The timely call of the Second Vatican Council for incarnating the Gospel message in different cultures demonstrates an authentic response of the Church to the command of Christ, which is to spread the Gospel message to the ends of the earth. Thus, the Catholic Church while conscious of prevalent cultural diversities of her members, earnestly seeks to inculturate the gospel message in different cultures for a better expressed, experienced, and lived Catholicism in the modern world. Part of the Gospel message that needs to be incarnated by the Church in various cultures is the call to Eucharistic Communion of all believers. Eucharistic communion, the core of a Christian’s relational life, expresses communal solidarity, mutuality, and interpersonal relationship. Relational and theological expressions of Eucharistic communion increase in wealth and meaning when Christians of different races and cultures are able to understand the global call to unity and interconnectivity in the world today. In line with the clear expressions of the theological and relational aspects of Eucharistic communion in terms of thanksgiving, meal sharing, fellowship, reconciliation, and unity, this dissertation relates these themes to the traditional rituals of communion expressed in Igbo culture, for an enrichment of Igbo Catholicism. The study investigates some traditional rituals of communion in Igbo culture, and explores the significance of these communal rituals when integrated into the liturgical life of Igbo Catholics. The rituals used for this contextualized study are rituals that are still prevalent and valued among the Igbo people; rituals that pilot and determine the wellbeing of present and future generations of Igbos. These traditional Igbo rituals of communion that communicate thanksgiving, meal sharing, fellowship, reconciliation, and unity, help to establish a link between the Christian faith and cultural practices which in turn underscore how Igbo Catholics can be truly Christians and yet fully cultural. Therefore an integrative study of liturgy, faith, and culture, establishes the theological and relational aspects of both the traditional rituals of communion in Igbo culture and the Christian understanding of Eucharistic communion, for a truly inculturated Eucharistic theology.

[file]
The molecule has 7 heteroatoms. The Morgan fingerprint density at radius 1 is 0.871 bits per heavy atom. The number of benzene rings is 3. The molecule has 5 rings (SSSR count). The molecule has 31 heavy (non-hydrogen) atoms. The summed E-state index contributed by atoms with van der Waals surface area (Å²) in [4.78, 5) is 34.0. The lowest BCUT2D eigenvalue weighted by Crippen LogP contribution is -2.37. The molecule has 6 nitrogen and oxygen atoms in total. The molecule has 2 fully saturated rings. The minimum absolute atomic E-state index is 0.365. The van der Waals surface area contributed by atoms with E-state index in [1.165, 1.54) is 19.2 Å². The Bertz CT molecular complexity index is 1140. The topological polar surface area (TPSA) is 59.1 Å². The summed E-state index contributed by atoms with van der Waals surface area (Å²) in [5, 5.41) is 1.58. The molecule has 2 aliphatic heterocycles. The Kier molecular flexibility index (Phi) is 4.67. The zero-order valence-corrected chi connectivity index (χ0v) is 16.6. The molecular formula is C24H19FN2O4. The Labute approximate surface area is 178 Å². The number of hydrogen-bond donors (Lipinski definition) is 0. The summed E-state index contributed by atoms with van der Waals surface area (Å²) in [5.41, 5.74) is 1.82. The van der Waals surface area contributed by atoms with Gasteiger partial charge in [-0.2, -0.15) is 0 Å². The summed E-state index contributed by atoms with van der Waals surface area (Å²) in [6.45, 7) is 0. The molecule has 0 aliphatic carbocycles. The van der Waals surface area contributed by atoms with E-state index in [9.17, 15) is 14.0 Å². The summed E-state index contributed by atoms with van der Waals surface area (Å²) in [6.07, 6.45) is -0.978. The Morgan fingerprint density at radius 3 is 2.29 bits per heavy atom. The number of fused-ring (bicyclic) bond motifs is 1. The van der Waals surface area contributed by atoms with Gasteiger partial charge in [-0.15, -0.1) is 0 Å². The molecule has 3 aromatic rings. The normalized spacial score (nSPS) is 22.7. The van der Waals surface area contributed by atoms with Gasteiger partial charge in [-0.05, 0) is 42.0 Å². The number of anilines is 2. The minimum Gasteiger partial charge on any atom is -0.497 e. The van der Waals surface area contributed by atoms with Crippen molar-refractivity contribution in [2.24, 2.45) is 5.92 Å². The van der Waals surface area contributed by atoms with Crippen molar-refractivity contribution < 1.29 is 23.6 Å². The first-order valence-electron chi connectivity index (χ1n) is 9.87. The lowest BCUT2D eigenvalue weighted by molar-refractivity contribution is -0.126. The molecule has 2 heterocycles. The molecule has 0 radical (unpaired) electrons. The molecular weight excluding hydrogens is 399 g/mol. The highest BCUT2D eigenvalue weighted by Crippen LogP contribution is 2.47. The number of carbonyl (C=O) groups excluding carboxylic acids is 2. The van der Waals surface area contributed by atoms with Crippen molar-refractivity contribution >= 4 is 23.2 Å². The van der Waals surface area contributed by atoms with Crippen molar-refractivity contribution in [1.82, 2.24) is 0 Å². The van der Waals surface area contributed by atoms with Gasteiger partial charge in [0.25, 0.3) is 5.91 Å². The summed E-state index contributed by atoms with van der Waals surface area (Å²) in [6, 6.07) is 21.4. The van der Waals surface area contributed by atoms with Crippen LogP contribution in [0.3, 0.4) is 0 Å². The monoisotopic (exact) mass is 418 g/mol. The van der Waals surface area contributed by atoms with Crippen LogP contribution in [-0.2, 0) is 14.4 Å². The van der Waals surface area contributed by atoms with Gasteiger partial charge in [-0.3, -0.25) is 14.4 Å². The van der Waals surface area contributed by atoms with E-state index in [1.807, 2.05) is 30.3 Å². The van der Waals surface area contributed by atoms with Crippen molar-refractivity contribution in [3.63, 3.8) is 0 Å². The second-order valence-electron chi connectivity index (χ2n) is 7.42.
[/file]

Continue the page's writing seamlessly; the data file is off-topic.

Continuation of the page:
|Contributor||David Fagerberg, Research Director|
|Degree Level||Doctoral Dissertation|
|Degree Name||Doctor of Philosophy|
|Departments and Units|